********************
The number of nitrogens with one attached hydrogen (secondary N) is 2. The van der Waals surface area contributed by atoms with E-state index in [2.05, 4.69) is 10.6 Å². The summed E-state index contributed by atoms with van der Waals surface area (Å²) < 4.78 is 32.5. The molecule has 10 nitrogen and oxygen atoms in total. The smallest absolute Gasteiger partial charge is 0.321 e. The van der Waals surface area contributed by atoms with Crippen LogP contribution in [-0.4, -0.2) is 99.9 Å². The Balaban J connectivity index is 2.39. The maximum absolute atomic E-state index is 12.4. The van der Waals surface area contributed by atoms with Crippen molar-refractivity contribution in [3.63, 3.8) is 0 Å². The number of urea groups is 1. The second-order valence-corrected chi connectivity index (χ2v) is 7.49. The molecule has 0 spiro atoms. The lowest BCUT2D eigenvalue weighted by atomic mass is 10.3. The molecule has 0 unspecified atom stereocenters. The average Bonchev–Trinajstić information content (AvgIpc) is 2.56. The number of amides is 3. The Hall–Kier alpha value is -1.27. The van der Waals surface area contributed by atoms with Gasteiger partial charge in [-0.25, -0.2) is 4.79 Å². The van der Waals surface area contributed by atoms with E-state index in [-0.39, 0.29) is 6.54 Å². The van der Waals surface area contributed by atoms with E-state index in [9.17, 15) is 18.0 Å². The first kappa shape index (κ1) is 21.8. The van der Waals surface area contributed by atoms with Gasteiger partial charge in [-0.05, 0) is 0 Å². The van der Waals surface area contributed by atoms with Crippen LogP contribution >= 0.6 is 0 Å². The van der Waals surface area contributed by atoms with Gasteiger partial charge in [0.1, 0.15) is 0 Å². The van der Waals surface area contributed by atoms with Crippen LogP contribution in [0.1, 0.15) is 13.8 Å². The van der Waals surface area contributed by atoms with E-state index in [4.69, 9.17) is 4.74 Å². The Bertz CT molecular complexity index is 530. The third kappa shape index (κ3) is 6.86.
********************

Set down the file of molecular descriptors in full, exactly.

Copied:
The number of nitrogens with one attached hydrogen (secondary N) is 2. The van der Waals surface area contributed by atoms with E-state index in [2.05, 4.69) is 10.6 Å². The summed E-state index contributed by atoms with van der Waals surface area (Å²) < 4.78 is 32.5. The molecule has 10 nitrogen and oxygen atoms in total. The smallest absolute Gasteiger partial charge is 0.321 e. The van der Waals surface area contributed by atoms with Crippen LogP contribution in [-0.4, -0.2) is 99.9 Å². The Balaban J connectivity index is 2.39. The maximum absolute atomic E-state index is 12.4. The van der Waals surface area contributed by atoms with Crippen molar-refractivity contribution in [3.63, 3.8) is 0 Å². The number of urea groups is 1. The second-order valence-corrected chi connectivity index (χ2v) is 7.49. The molecule has 0 spiro atoms. The lowest BCUT2D eigenvalue weighted by atomic mass is 10.3. The molecule has 0 unspecified atom stereocenters. The average Bonchev–Trinajstić information content (AvgIpc) is 2.56. The number of amides is 3. The Hall–Kier alpha value is -1.27. The van der Waals surface area contributed by atoms with Gasteiger partial charge in [-0.25, -0.2) is 4.79 Å². The van der Waals surface area contributed by atoms with E-state index in [-0.39, 0.29) is 6.54 Å². The van der Waals surface area contributed by atoms with E-state index in [9.17, 15) is 18.0 Å². The first kappa shape index (κ1) is 21.8. The van der Waals surface area contributed by atoms with Gasteiger partial charge in [-0.05, 0) is 0 Å². The van der Waals surface area contributed by atoms with Crippen LogP contribution >= 0.6 is 0 Å². The van der Waals surface area contributed by atoms with Gasteiger partial charge in [0.1, 0.15) is 0 Å². The van der Waals surface area contributed by atoms with Crippen LogP contribution in [0.1, 0.15) is 13.8 Å². The van der Waals surface area contributed by atoms with E-state index in [4.69, 9.17) is 4.74 Å². The Bertz CT molecular complexity index is 530. The third kappa shape index (κ3) is 6.86.